Besides Batman, I know there are few things you’d be more excited to see a live-action version of than The Hobbit. Good news: the man who was responsible for creating the great live-action versions of the Lord of the Rings trilogy, Peter Jackson—the guy who directed Meets the Feebles, believe it or not—has come back again to tackle this return to Middle Earth. Despite enjoying the animated version of the movie and having listened to multiple versions of the book on tape, nothing so far has really, fully captured the feel of The Hobbit you always imagined. This is a good first step in that direction.
I’m sure that you remember the story follows Bilbo Baggins (played by Martin Freeman—he’s responsible for playing the best version of Dr. Watson for our generation) as he journeys to the Lonely Mountain with a band of dwarves to battle the dragon Smaug and recapture a fortune—a story that was just briefly touched upon in the Lord of the Rings movies. Having been written before and taking place chronologically before the Lord of the Rings, this is in essence a prequel, though very little of the story carries over, besides the one ring and a few characters. Thankfully, Jackson is good about realizing that The Hobbit is very much its own story, with a few nods to the continuity in the franchise. As with Lord of the Rings, this story is being broken up into three films (despite having mostly come from only one book, unlike those films).
As much as you will enjoy the Lord of the Rings films, you know The Hobbit also has a lot of positives going for it. Most importantly, Bilbo is a much more engaging character than Frodo, and he’s given much more character development through his role. This really feels like his journey, more than him being one of many characters. Similarly, the villain Smaug is much more intense than Sauron ever ended up being, and it will be very exciting when he make his presence fully felt in the next movie. On the flipside, this feels for the most part smaller in scale, and is most comparable to The Fellowship of the Ring, since this is more of a quest story than about large scale battles.
If you have any questions on how they could even make this film, technology has come a long way since Return of the Jedi. It seems like the filmmakers would have to make use animatronic technology, like in Jaws, but actually the film makes heavy use of computer generated imagery (aka CGI) to create some of the locations and many of the creatures. Additionally, the film is the first major release using a new type of 3D technology, shooting the film at 48 frames-per-second rather than the standard 24. The result is that the film feels more three-dimensional, but, unfortunately, the CGI feels much more obvious than in some other films. It is similar to the 120hz technology that is present in many of our modern LCD televisions that create a “theatrical” feel to the action, by which I mean it feels like you are watching a play—not a movie. I understand what they are trying to do with the technology, trying to put the viewer in the middle of the action, but it feels like a stop-gap on a much longer journey. Mostly it is a bit distracting. I know how much you love technology, and it is neat to get a glimpse into the future, but it is probably wise to avoid that version of the film at first, so you can focus more on enjoying the story.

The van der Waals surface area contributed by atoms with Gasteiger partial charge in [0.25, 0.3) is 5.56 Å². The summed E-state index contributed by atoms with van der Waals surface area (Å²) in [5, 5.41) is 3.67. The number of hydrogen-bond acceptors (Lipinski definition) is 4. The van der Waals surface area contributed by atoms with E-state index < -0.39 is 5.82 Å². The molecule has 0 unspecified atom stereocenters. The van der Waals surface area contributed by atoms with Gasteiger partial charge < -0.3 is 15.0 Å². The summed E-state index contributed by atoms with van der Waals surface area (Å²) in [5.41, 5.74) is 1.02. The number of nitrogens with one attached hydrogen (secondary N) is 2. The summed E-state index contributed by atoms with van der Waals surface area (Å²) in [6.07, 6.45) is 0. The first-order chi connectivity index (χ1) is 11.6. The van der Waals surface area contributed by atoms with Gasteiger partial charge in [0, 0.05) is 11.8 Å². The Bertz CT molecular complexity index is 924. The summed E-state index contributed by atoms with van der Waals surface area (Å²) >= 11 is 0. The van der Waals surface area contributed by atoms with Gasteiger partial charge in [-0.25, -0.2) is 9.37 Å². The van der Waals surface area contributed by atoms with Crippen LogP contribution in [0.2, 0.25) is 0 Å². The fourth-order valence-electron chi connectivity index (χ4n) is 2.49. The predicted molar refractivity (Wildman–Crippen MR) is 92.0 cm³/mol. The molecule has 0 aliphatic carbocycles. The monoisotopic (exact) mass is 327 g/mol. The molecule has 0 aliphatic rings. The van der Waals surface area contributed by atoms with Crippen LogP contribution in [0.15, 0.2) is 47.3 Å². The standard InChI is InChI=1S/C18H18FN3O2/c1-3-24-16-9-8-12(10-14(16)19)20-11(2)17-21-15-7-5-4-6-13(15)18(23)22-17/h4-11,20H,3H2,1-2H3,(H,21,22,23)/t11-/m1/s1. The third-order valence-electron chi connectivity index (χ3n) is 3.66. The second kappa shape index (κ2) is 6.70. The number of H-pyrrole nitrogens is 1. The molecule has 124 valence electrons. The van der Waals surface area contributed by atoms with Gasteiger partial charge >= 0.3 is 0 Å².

It is obviously too early to give a final judgment on this series, since a lot of the key scenes, such as with Smaug, have yet to happen. But many of the important touchstones have been hit beautifully. Bilbo’s encounter with Gollum is fantastic, though I know you wish he played a bigger role in the story. (But that’s what the Lord of the Rings films will be good for.) Similarly, Bilbo’s first encounter with the dwarves feels on point, if perhaps a bit stretched out in time. There are some areas where it feels like Jackson is letting his imagination get the better of him, such as while the party navigates past the stone giants in the misty mountains, or during the battle with the Orcs inside the mountains. Remember, sometimes less is more. It’s unclear why the story needs to be broken up into three parts; as we head into the next movie, it feels like they are already about halfway through the plot.
Speaking of time, believe it or not the Lord of the Rings trilogy clocked in at over eleven hours when all was said and done. Comparatively, this film is a brief 160 minutes. That said, the film still feels exhaustively thorough. It seems more concerned about including everything, as opposed to trying to capture the feel of the story. This film is twenty minutes shorter than the shortest theatrical cut from the Lord of the Rings trilogy, but it still felt like it could have been easily cut down by 20-30 minutes and maintained the same feel. I know you are a fan of brevity, so this will be a bit taxing—but don’t worry, there is enough action to keep it moving along fairly briskly most of the time.
At the end of the day, this film has several flaws, but it isn’t often you get to see something you’ve imagined many times make its way onto the silver screen. It’s like that old friend, where you focus more on the positives and overlook the negatives. The journey is still magical, and having to wait another year to see the next chapter will be a quite a challenge. Sorry, bud, that it’s gonna be another 20 years or so for you…
Final Grade: B
Final Grade with 48fps: C+